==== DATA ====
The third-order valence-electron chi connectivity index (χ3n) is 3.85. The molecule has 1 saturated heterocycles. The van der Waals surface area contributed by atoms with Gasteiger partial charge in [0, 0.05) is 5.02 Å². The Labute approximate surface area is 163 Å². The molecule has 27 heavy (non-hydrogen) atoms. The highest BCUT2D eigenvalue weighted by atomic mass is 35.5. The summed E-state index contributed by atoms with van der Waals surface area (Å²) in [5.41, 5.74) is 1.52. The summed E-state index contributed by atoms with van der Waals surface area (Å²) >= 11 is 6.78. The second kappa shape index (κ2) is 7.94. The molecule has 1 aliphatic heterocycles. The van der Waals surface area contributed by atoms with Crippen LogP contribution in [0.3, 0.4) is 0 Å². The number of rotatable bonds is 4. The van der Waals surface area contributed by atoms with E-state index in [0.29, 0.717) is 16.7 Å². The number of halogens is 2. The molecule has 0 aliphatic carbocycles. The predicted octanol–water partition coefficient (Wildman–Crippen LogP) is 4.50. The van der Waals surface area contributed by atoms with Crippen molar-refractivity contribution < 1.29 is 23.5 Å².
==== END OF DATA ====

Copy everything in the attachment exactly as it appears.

The third-order valence-electron chi connectivity index (χ3n) is 3.85. The molecule has 1 saturated heterocycles. The van der Waals surface area contributed by atoms with Gasteiger partial charge in [0, 0.05) is 5.02 Å². The Labute approximate surface area is 163 Å². The molecule has 27 heavy (non-hydrogen) atoms. The highest BCUT2D eigenvalue weighted by atomic mass is 35.5. The summed E-state index contributed by atoms with van der Waals surface area (Å²) in [5.41, 5.74) is 1.52. The summed E-state index contributed by atoms with van der Waals surface area (Å²) >= 11 is 6.78. The second kappa shape index (κ2) is 7.94. The molecule has 1 aliphatic heterocycles. The van der Waals surface area contributed by atoms with Crippen LogP contribution in [0.3, 0.4) is 0 Å². The number of rotatable bonds is 4. The van der Waals surface area contributed by atoms with E-state index in [0.29, 0.717) is 16.7 Å². The number of halogens is 2. The molecule has 0 aliphatic carbocycles. The predicted octanol–water partition coefficient (Wildman–Crippen LogP) is 4.50. The van der Waals surface area contributed by atoms with Crippen molar-refractivity contribution < 1.29 is 23.5 Å².